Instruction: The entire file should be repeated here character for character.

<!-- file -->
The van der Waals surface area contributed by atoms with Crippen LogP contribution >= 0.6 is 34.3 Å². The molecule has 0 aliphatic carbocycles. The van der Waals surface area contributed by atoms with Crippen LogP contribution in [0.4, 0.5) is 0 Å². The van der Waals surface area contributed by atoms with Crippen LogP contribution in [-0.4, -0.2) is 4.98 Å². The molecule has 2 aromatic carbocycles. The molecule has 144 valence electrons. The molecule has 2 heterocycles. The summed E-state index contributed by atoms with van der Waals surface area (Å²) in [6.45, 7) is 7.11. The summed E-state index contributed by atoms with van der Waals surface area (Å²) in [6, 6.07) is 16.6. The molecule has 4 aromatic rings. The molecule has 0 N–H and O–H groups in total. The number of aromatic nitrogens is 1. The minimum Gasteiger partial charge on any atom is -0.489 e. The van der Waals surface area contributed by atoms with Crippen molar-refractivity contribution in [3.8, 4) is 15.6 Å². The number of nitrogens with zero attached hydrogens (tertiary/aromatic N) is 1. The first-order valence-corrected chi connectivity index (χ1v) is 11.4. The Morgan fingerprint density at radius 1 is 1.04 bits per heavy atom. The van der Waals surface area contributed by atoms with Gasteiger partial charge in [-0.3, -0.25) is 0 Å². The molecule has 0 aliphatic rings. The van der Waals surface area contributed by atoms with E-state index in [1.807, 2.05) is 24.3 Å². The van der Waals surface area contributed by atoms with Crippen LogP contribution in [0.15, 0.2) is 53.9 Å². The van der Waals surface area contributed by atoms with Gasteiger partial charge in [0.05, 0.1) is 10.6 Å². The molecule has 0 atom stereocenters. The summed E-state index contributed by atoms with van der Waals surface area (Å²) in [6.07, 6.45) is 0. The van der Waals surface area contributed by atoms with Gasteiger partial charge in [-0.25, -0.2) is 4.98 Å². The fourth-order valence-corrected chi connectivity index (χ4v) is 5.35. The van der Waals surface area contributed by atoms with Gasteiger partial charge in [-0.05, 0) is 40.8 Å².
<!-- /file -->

The van der Waals surface area contributed by atoms with Crippen LogP contribution >= 0.6 is 34.3 Å². The molecule has 0 aliphatic carbocycles. The van der Waals surface area contributed by atoms with Crippen LogP contribution in [0.4, 0.5) is 0 Å². The van der Waals surface area contributed by atoms with Crippen LogP contribution in [-0.4, -0.2) is 4.98 Å². The molecule has 2 aromatic carbocycles. The molecule has 144 valence electrons. The molecule has 2 heterocycles. The summed E-state index contributed by atoms with van der Waals surface area (Å²) in [6.45, 7) is 7.11. The summed E-state index contributed by atoms with van der Waals surface area (Å²) in [6, 6.07) is 16.6. The molecule has 4 aromatic rings. The molecule has 0 N–H and O–H groups in total. The number of aromatic nitrogens is 1. The minimum Gasteiger partial charge on any atom is -0.489 e. The van der Waals surface area contributed by atoms with Crippen molar-refractivity contribution in [3.8, 4) is 15.6 Å². The number of nitrogens with zero attached hydrogens (tertiary/aromatic N) is 1. The first-order valence-corrected chi connectivity index (χ1v) is 11.4. The Morgan fingerprint density at radius 1 is 1.04 bits per heavy atom. The van der Waals surface area contributed by atoms with Gasteiger partial charge in [-0.3, -0.25) is 0 Å². The molecule has 0 aliphatic rings. The van der Waals surface area contributed by atoms with E-state index in [1.807, 2.05) is 24.3 Å². The van der Waals surface area contributed by atoms with Crippen LogP contribution in [0.15, 0.2) is 53.9 Å². The van der Waals surface area contributed by atoms with Gasteiger partial charge in [0.05, 0.1) is 10.6 Å². The molecule has 0 atom stereocenters. The summed E-state index contributed by atoms with van der Waals surface area (Å²) in [6.07, 6.45) is 0. The van der Waals surface area contributed by atoms with Gasteiger partial charge in [-0.25, -0.2) is 4.98 Å². The fourth-order valence-corrected chi connectivity index (χ4v) is 5.35. The van der Waals surface area contributed by atoms with Gasteiger partial charge in [-0.05, 0) is 40.8 Å².